Leadership expert, Margaret Wheatley said,

The future cannot be determined. It can only be experienced as it is occurring. Life doesn’t know what it will be until it notices what it has become.

No matter how much you wish for certainty, life doesn’t work that way. However, not knowing the future is incredibly empowering. You get to help create what you want to see in the future. The future emerges in the same way ant trails emerge and paths emerge on a campus. First, one person walks across the grass from one building to another. Another person takes a different route across the grass. Soon there are several lightly marked paths. Eventually one clear path across the grass emerges and most people use it. No single person designed the path. There was no meeting to agree on a particular path. It wasn’t even a conscious decision. The path organized itself around the choices of those walking it. It emerged as people unwittingly created it. It was co created.

The path from regret to hope is much like the path from one job to another, or one relationship to another, or any other major life change. It is more delicate than a grass path, but similar principles apply. You step out, feel your way forward and allow the path to emerge. Change happens within first, and then change manifests around you. You intuit your next steps as others intuit theirs, and before you know it the future has become a very present reality.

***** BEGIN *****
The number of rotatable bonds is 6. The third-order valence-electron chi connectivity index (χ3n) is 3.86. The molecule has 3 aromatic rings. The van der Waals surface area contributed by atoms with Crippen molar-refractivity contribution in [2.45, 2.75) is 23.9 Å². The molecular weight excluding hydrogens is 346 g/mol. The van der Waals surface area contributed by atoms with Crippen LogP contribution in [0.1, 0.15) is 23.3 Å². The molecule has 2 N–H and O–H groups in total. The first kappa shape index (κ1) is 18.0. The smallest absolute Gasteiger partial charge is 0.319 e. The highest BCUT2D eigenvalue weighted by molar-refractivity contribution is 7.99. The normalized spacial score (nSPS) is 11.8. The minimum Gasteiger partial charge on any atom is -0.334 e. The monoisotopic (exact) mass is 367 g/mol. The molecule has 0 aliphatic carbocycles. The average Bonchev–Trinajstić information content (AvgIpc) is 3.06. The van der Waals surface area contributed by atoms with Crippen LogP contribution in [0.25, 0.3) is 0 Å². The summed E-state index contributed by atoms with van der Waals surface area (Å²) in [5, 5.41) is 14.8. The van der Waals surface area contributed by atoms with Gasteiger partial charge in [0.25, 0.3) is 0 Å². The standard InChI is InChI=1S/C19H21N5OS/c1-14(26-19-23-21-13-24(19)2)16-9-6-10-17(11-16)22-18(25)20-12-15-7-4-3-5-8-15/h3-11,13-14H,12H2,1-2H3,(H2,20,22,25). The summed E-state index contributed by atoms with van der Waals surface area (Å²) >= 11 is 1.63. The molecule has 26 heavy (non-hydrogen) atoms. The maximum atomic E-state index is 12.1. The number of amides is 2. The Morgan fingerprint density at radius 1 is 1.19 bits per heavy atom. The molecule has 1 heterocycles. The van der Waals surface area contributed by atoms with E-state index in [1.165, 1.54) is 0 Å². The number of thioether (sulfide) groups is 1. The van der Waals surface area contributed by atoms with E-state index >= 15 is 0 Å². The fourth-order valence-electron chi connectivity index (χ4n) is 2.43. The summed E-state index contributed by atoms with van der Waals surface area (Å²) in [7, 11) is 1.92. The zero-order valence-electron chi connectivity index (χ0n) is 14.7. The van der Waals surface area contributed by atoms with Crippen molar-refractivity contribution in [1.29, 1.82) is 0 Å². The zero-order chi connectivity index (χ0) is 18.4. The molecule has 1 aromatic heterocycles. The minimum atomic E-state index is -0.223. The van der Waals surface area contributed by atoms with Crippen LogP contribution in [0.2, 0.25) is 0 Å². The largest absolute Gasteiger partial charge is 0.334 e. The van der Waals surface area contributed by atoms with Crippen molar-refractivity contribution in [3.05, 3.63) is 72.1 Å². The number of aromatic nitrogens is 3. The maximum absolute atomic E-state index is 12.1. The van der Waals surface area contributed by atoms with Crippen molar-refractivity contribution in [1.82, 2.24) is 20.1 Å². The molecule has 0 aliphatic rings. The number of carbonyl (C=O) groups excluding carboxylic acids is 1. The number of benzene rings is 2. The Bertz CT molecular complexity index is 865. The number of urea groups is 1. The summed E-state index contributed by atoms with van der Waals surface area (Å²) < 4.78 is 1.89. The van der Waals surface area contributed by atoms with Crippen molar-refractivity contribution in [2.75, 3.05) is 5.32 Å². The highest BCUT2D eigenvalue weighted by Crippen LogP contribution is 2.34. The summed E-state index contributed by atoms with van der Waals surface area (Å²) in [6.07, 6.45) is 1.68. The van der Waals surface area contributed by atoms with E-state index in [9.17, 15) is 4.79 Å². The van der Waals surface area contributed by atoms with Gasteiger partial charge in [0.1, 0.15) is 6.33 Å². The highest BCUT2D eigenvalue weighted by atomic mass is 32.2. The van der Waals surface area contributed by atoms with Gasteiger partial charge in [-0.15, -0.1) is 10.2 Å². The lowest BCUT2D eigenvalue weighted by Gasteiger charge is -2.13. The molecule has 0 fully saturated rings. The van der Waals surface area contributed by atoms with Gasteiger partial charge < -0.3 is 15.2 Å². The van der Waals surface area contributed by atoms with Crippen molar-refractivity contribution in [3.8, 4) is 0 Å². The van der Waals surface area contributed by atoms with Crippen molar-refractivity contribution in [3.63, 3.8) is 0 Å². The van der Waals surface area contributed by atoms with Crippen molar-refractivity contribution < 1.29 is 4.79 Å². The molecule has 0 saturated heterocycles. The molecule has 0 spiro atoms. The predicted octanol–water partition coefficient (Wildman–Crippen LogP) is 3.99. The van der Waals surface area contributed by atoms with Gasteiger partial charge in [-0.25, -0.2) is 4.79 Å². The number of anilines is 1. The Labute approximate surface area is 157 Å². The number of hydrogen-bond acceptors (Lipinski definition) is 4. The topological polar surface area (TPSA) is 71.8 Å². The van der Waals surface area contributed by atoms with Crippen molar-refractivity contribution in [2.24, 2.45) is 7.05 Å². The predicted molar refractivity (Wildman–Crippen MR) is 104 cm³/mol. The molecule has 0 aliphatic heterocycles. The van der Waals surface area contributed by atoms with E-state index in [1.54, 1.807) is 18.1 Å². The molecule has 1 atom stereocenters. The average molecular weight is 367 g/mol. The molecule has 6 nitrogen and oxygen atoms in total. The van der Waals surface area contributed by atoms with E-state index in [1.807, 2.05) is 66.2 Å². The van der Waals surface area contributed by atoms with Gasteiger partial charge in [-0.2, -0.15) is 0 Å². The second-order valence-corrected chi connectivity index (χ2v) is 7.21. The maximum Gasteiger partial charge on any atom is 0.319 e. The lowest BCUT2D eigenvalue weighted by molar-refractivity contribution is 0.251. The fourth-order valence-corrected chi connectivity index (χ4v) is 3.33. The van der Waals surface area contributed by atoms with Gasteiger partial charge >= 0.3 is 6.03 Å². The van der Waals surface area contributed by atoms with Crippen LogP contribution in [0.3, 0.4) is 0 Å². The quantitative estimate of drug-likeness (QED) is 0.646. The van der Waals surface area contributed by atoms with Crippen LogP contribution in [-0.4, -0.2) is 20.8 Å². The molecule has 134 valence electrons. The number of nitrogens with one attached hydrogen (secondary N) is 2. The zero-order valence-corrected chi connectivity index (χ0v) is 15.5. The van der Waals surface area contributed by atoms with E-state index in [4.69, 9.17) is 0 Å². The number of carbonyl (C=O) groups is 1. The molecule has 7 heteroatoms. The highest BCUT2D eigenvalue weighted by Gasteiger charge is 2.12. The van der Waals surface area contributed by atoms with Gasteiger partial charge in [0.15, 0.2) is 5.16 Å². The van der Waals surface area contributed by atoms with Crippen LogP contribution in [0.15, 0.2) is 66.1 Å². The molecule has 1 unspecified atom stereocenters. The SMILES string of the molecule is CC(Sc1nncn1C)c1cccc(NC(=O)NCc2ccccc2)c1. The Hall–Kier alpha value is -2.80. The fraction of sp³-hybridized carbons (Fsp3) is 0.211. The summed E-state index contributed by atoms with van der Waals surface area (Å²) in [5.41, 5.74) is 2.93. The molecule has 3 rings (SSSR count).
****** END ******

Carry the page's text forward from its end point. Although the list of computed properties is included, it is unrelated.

As business strategist Harriet Rubin said,

To see the future you have to travel on the rough edge of experience.

That experience will include regret, memory and imagination. Keep going. Keep believing in change. Believe that your past can be transformed, your regrets reframed and your dreams can come true.

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  4. naomi says:

    I love not knowing the future. I think it can be tough though when you feel like you are in a pit and just want to know that something good is going to happen soon. Good blog Ian

  5. Jenny says:

    I really appreciate the fork imagery, and that we have to feel our way forward for the path to emerge.

  6. [...] part in a series on regret. The first piece looks at some of the most common regrets. The third piece looks at the power of imagination to change the future. This article uncovers regret’s [...]